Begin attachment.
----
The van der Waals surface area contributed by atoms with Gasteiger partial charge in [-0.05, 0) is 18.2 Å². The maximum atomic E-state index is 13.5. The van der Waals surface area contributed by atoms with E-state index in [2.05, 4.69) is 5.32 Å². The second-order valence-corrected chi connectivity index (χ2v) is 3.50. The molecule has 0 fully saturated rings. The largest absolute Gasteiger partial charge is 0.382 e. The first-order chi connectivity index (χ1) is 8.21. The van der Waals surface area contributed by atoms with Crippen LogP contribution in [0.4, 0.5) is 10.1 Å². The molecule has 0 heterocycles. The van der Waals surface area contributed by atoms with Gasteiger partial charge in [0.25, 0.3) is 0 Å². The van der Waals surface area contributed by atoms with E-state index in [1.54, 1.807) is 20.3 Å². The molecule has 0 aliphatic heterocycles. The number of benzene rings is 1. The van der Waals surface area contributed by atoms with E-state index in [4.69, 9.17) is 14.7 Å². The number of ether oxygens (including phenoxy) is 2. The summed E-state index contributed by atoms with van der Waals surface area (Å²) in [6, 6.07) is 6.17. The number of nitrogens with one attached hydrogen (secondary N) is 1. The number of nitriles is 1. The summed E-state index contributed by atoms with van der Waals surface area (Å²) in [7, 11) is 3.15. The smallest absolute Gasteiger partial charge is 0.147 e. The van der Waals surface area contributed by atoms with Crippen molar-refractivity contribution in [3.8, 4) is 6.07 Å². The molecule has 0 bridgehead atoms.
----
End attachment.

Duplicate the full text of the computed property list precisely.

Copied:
The van der Waals surface area contributed by atoms with Gasteiger partial charge in [-0.05, 0) is 18.2 Å². The maximum atomic E-state index is 13.5. The van der Waals surface area contributed by atoms with E-state index in [2.05, 4.69) is 5.32 Å². The second-order valence-corrected chi connectivity index (χ2v) is 3.50. The molecule has 0 fully saturated rings. The largest absolute Gasteiger partial charge is 0.382 e. The first-order chi connectivity index (χ1) is 8.21. The van der Waals surface area contributed by atoms with Crippen LogP contribution in [0.4, 0.5) is 10.1 Å². The molecule has 0 heterocycles. The van der Waals surface area contributed by atoms with Gasteiger partial charge in [0.25, 0.3) is 0 Å². The van der Waals surface area contributed by atoms with E-state index in [1.54, 1.807) is 20.3 Å². The molecule has 0 aliphatic heterocycles. The number of benzene rings is 1. The van der Waals surface area contributed by atoms with E-state index in [4.69, 9.17) is 14.7 Å². The number of ether oxygens (including phenoxy) is 2. The summed E-state index contributed by atoms with van der Waals surface area (Å²) in [6, 6.07) is 6.17. The number of nitrogens with one attached hydrogen (secondary N) is 1. The number of nitriles is 1. The summed E-state index contributed by atoms with van der Waals surface area (Å²) in [7, 11) is 3.15. The smallest absolute Gasteiger partial charge is 0.147 e. The van der Waals surface area contributed by atoms with Crippen molar-refractivity contribution in [3.8, 4) is 6.07 Å². The molecule has 0 bridgehead atoms.